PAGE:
by CIO Staff

Alibaba CEO Ma Ready to Ride Web’s ‘3rd Wave’

Sep 11, 20063 mins
CRM Systems

One of Jack Ma’s companies has 27 million registered users, but the chief executive officer can think only of the people not using his site.

“We want to show how big the China market is,” Ma said Saturday in an interview in Hangzhou, where Alibaba is headquartered. The group’s auction site,, claims 27 million registered users and about 70 percent of China’s consumer auction market. “I want the Taobao team to focus on getting more and more people and more and more transactions,” Ma said, adding that “110 million [Chinese Internet] users are not using the site.”

To encourage use, Ma announced in 2005 that Taobao would not charge for transactions or listings. “Last year we said three years. Maybe next year we’ll think about starting to charge,” he said. He also projected that the auction company will account for 30 percent of Alibaba’s revenue by 2010.

Jack Ma, CEO
Alibaba’s Jack Ma

Ma, whose Chinese name is Ma Yun, said he still has no timetable for the company to go public. “It is a golden time for Alibaba to get ready for the next wave of e-commerce in China.” He sees that next wave as the large-scale adoption of e-commerce by small and midsize businesses (SMBs). SMBs will be “the engine for the next five to 10 years of the Chinese economy,” he said.

E-commerce is the Internet’s “third wave” in China, Ma said, having been preceded by revenue generated from short-message service, which provided a way for Web portals to collect subscription fees, and then from online and mobile gaming.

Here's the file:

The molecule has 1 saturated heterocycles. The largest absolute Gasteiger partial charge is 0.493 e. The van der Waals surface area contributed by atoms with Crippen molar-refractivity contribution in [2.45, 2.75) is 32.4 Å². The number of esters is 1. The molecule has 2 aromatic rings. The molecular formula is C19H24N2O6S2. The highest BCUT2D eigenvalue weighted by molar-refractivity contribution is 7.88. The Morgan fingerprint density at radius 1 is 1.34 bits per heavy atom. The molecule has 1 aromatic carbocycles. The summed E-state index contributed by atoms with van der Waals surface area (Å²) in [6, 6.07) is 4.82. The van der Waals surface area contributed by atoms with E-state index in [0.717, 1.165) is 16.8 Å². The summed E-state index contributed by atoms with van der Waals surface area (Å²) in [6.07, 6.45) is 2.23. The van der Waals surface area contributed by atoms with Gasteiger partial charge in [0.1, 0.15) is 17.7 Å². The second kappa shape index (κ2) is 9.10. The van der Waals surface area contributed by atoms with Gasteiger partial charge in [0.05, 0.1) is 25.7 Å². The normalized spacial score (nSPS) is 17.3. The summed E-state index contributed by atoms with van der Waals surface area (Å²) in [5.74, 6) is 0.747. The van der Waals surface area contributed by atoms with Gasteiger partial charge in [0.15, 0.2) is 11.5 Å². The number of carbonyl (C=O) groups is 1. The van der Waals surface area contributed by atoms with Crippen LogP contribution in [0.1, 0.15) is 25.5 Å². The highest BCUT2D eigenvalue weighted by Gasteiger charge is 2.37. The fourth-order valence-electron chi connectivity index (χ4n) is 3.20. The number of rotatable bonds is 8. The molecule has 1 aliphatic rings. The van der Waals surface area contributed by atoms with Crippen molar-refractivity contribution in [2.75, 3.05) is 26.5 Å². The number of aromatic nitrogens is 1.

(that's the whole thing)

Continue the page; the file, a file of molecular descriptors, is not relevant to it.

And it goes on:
There is no rush for Alibaba to go public, Ma said. “We spent US$750 million to buy out all the small investors and let our longtime employees cash out. This is why it’s not urgent for us to go public,” he said, referring to money gained from a $1 billion investment in Alibaba last year by Yahoo, which took a 40 percent stake in the company and handed over control of its China unit as part of the deal.

Of Yahoo China’s first year under Alibaba management, he said, “We’re happy with the first-year results. Yahoo survived.” Head count doubled from 400 to 800, he said. “I want to lower expectations for Yahoo China,” Ma said, adding that he wants to do something “new and fresh” with it.

The site’s new search technology would be ready at the end of September or early October, with which Ma said “we can compete” with Baidu and Google’s sites. “Next year, we want to make Yahoo China healthy. Then the next year, we make it a top-tier company, top three [in China],” he said.

Yahoo shareholders are getting a good return on their investment, according to Ma. “Even if Alipay [Alibaba’s online payment company] is zero, Taobao is zero, and Yahoo is losing money, is already profitable.” The group has more than US$250 million in the bank and is cash-flow positive, Ma said.

Speaking earlier in the day at the company’s Alifest company event in Hangshou, Yahoo cofounder Jerry Yang said, “We are extremely satisfied with our cooperation with Ma Yun.” He added that when Yahoo was re-examining its presence in China, “we looked for the most suitable partner, and we invested in Alibaba.”

-Steven Schwankert, IDG News Service (Beijing Bureau)

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